Basic First Aid For Your Smartphone

“It’s all my fault,” Colin stated sadly as he lowered his head into his hands. “I shouldn’t have been in such a rush.”

“It was a freak accident,” his girlfriend said sympathetically.

As Colin sat there, reliving the nightmare over and over in his head, he saw the door open. He quickly stood up to ask from across the waiting area, “Is everything OK?”

The doctor laid his hand on Colin’s shoulder, saying, “We did all we could…”

“You mean… ?”

“Yep,” said the doctor. “We got all the water out and your phone is good as new!”

Scenes like this play out every day at myPhoneMD, where hundreds of people come to us imagining the absolute worst when their device has been damaged. I don’t blame them. When you see your phone smashed up, you think the chances of it ever working again are equal to NFL Commissioner Roger Goodell winning a popularity contest in Louisiana.

Although pessimism is normal, today’s smart devices can often be repaired, even after suffering severe damage.

While not all devices can be saved (Remember that time your baby niece heated up your phone in the toaster after slathering it with butter?), there are things you can do to increase the odds of your device surviving a traumatic event until you are able to bring it to a professional repair technician.

SMARTPHONE FIRST AID GUIDE

Problem: Liquid damage

Note: A wet device has high potential for short-circuiting if not quickly addressed
Common
Causes: Toilets, sinks, puddles, pools, soft drinks, alcohol

First Aid: Surprisingly, about 8 out of 10 of all moisture-damaged phones can be saved if the device is powered down and brought in for immediate repair.

Try removing any liquid as soon as possible. If you have access to a vacuum cleaner, you can use it to help suck the liquid out. Avoid using a blow-dryer, as it can push the liquid farther into the crevices of your device. If possible, immediately remove the battery and do not plug the device in. Put your device in a zip-locked bag filled with dry rice or silica packets; the more, the better. These items draw in and absorb moisture and are a good way to save your device.

Leave the device in the bag for a minimum of 24 hours; however, if the device “sank beneath the waves,” as in it was completely submerged, then keep it in for 48-72 hours. Also, place it in a warm area to increase the evaporation speed. But, remember, do not put the battery back in or hook it up to any power source. Even if the device starts working, it’s best to bring it to a repair tech to have someone look it over. Previously wet devices have a high chance of future failure due to what’s left behind after the liquid has evaporated, which can corrode the device’s interior. Be safe—bring it in.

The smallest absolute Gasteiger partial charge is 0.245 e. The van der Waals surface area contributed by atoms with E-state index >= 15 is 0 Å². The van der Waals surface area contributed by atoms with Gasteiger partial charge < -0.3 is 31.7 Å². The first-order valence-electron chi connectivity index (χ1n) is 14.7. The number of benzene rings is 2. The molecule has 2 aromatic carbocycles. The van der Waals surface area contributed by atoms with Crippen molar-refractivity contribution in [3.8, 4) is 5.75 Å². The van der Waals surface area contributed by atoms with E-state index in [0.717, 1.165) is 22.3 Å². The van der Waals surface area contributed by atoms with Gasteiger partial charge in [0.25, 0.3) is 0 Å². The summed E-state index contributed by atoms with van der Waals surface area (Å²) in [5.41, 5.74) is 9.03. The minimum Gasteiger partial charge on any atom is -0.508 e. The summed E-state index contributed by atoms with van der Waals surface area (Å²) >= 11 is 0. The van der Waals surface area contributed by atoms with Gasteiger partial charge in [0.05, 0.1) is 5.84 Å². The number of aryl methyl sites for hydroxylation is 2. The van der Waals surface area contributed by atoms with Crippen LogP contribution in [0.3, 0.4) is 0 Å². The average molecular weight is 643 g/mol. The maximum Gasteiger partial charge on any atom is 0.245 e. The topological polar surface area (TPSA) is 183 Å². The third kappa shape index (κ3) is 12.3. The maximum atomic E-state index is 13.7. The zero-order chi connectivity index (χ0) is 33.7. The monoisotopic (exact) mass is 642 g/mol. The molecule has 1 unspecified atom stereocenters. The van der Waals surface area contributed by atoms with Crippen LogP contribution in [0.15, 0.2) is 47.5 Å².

Problem: Software failure

Note: If the phone’s software isn’t working, all you have is an expensive paperweight
Common Causes:
App glitches/bugs, carrier updates, malware, dropped device

First Aid: If you are certain there is no moisture in the device, simply plug it into a charger and perform a “power on” or “hard reset.” Hard resets vary from phone to phone. For an iPhone, hold both the circular “home” button and power button for a minimum of 15 seconds. Many Samsung devices have differing hard reset key functions, but the primary process is holding the power and volume keys for a period of about 10 seconds. Generally, following these simple steps after a tough drop will bring your phone back online.

Problem: Battery issues

Note: The phone isn’t powering on or it’s losing power at a rapid pace
Common Causes:
Extended usage, long time between charges

First Aid: Turn your device off at the end of your day and put it on the charger. You’ll find that your phone will fall into a regular cycle of maintaining power throughout the day without having to be plugged in again as soon as you finish your morning coffee. Another option is to charge your device when its battery is at 40 percent, not 10 percent. Recharging when it’s almost dead too often will make the battery do more work and lower its life expectancy. Finally, you can save battery life by dimming your device’s screen. By keeping the brightness level as low as possible, you will help your battery gain more time between charges. Also, turn off all background data, Wi-Fi, GPS or any other apps running behind the scenes. If the battery is still dropping fast after trying these tips, it’s probably time for a battery replacement.

Problem: Hardware failure

Note: Devices fall on hard times just like the rest of us
Common Causes:
Concrete, other items in your pocket and/or purse, et cetera

First Aid: Many hardware failures involve a broken screen, cracked case, non-functioning speakers or busted connection ports. Short of using a protective case, you can’t really correct hardware issues without replacing the broken pieces.

If the touch sensor on your front screen is damaged, you will be unable to use the primary functions on your phone and will need to bring it to a repair tech for a quick screen replacement. Depending on the make and model, most broken devices can be fixed within an hour. Of course, you could always try using tape because, you know, tape fixes everything. Kidding.

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